Every word you’ve read in this whole book was written
during the anxious days
of my journey: scribbling lines in mid-Adriatic
while December froze the blood,
or after we’d passed the twin gulfs of the Isthmus
and transferred to another ship,
still verse-making amid the Aegean’s savage clamour
(a sight, I fancy, that shook the Cyclades).
In fact, I’m surprised myself that in all that upheaval
of spirit and sea inspiration never flagged.
How to label such an obsession? Shocked stupor? Madness?
No matter: by this one care all cares are relieved.
Time and again I was tossed by wintry tempests
and darkly menacing seas;
time and again the day grew black with storm-clouds,
torrents of wind-lashed rain;
time and again we shipped water; yet my shaky
hands still kept writing verses – of a sort.
Now winds whistle once more through the taut rigging,
and massy-high rears up each hollow wave:
the very steersman, hands raised high to heaven,
his art forgotten, turns to prayer for aid.
Wherever I look, there’s nothing but death’s image –
death, that my split mind fears
and, fearing, prays for. Should I come safe to harbour
terror lurks there too: more hazards on dry land
than from the cruel sea. Both men and deep entrap me,
sword and wave twin my fear:
sword, I’m afraid, hopes to let my blood for booty,
wave wants the title of my death. Away
on our left lies a barbarous coast, inured to rapine,
stalked every by bloodshed, murder, war –
the agitation of these wintry waves is nothing
to the turbulence in my breast.
All the more cause for indulgence, generous reader,
if these lines fall short – as they do –
of your hopes: they were not written, as formerly, in my garden,
while I lounged on a favourite day-bed, but at sea,
in wintry light, rough-tossed by filthy weather, spindrift
spattering the paper as I write.
Rough winter battles me, indignant at my presumption
in ignoring its fierce threats, still scribbling away.
Let the storm have its will of the man – but let storm and poem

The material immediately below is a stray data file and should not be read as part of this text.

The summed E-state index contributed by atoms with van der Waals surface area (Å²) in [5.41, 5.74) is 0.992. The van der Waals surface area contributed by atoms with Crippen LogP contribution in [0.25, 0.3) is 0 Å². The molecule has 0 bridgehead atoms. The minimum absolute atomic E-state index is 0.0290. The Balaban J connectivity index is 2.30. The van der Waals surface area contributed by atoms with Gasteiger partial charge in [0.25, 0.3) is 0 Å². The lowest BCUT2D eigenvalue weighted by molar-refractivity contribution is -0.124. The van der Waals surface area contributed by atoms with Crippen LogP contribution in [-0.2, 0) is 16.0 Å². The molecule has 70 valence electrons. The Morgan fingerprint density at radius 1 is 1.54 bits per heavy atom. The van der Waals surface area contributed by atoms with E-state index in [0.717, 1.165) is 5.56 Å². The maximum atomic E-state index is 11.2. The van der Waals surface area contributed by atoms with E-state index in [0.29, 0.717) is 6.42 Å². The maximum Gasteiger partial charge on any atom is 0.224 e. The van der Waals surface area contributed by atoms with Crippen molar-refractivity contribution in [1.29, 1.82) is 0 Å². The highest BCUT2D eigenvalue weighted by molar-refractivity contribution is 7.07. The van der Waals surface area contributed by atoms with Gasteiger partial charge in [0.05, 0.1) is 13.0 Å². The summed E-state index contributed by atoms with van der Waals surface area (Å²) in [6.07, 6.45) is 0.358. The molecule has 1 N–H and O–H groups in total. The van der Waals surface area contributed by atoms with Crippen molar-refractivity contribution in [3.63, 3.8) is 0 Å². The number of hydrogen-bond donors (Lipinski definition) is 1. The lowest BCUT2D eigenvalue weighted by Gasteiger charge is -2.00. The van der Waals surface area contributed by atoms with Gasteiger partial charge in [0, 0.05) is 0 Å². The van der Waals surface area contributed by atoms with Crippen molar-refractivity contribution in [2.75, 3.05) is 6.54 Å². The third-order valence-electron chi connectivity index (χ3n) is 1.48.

reach their end, I pray, each at the same time!
[translated from the Latin by Peter Green]
In the winter of AD 8, Publius Ovidius Naso was relegated by the then Emperor Augustus, condemned to perpetual exile in the Black Sea port of Tomis – an inhospitable, almost barbaric place where Ovid would live out the last years of his life and die, still cut off from his beloved Rome, in AD 17. 
The product of those bitter years is what must be one of the earliest examples of a now familiar genre – the exile poem. Ovid’s Tristia (available in a 2005 translation by Peter Green) is a monumental and heartbreaking work, one that I’ve always preferred, for instance, to his Amores. It’s a work that covers a continent of emotions – Ovid is whiny and conniving, witty and eloquent, hopeful and despairing. Sorrow and loss are certainly the keynote here, but what you get is not a portrait of a man defeated but of a mind in turmoil. Part wish-fulfillment, part plea, Tristia is also, in a very real sense an assertion of power – the only kind of power that poets have. Ovid writes with one eye on Augustus, but the other on eternity, knowing that if the one does not relent then the other may still give him the reward he so richly deserves. Other people write Defenses of Poetry, Ovid has written a Defense of Ovid, and as with many other Defenses, the points that Ovid makes are, frankly, irrelevant – in the end poetry must speak for itself.